Thursday, August 4, 2011

When Society Progresses in the Reverse Direction

When I saw this post, it reminded me of how I met up with a friend from elementary school last summer and, over the course of our conversations, we realized something unsettling was at work in the country.

I don't really know what this phenomenon is called. But I do know what it is. What happens is, society forgets the lessons it has already learned and we begin to progress in the reverse direction.

Sometimes we are just so stupid that we don't even learn the lesson in the first place. Like for example, "You can occupy Afghanistan but you cannot make it into the Truman Show."

But there are many lessons we have learned. Like, "libraries are a good thing". This is a historical fact.

We learned that a strong middle class is a good thing. We learned that child labour is not a good thing. We learned that a 40-hour work week was something that had to be fought for,

So why does Rachel Maddow have to give lessons on MSNBC about the benefits of collective bargaining?

Why can you find a rather cutesy (so as to be even more insidious) defense of child labour on one of the country's more popular blogs? (I won't link it - look it up if the urge takes you) Why is there an eclectic mix of pro and con comments on something like a Youtube video showing a Nazi bookburning in 1933 with narrative by Dr. Goebbels?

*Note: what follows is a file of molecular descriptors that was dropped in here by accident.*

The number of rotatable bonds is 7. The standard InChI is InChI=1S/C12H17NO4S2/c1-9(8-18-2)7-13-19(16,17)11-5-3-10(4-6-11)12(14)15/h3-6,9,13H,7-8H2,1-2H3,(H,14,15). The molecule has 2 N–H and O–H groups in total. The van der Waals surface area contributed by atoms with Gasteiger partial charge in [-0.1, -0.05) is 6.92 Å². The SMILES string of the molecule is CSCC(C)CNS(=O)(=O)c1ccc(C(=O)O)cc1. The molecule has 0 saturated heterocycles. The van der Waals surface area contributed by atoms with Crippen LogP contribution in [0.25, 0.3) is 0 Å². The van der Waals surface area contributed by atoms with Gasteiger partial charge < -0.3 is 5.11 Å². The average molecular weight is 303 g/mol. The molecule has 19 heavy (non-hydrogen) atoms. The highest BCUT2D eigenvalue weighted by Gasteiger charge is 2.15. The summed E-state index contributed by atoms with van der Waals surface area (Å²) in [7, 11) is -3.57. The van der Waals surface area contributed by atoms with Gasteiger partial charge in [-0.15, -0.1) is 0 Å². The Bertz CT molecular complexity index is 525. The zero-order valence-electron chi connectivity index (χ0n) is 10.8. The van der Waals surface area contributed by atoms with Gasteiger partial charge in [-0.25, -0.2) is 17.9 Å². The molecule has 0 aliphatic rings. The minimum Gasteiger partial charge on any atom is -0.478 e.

For one thing, there is an intense propaganda war, the likes of which Goebbels never even imagined, going on which is extremely one-sided.

One problem is obviously that financing for typical "right-wing" media is far easier to assemble than it is for progressive media. Another part of the problem is that those who would carry the banner of equality of opportunity and the rights of the middle class do make the assumption that we have already learned our lessons and shouldn't need to learn them again.

So there has been a great deal of neglect in terms of education of young people. Perhaps there is also an element of the young rebelling against the ideas of their baby boomer parents.

There has been a presumption on the part of many that the lessons learned by society had successfully created a playing field where the landscape was level and the rules were fair and fairly applied. Suddenly you open your eyes and see that it is not true.

For crying out loud, libraries are under attack!

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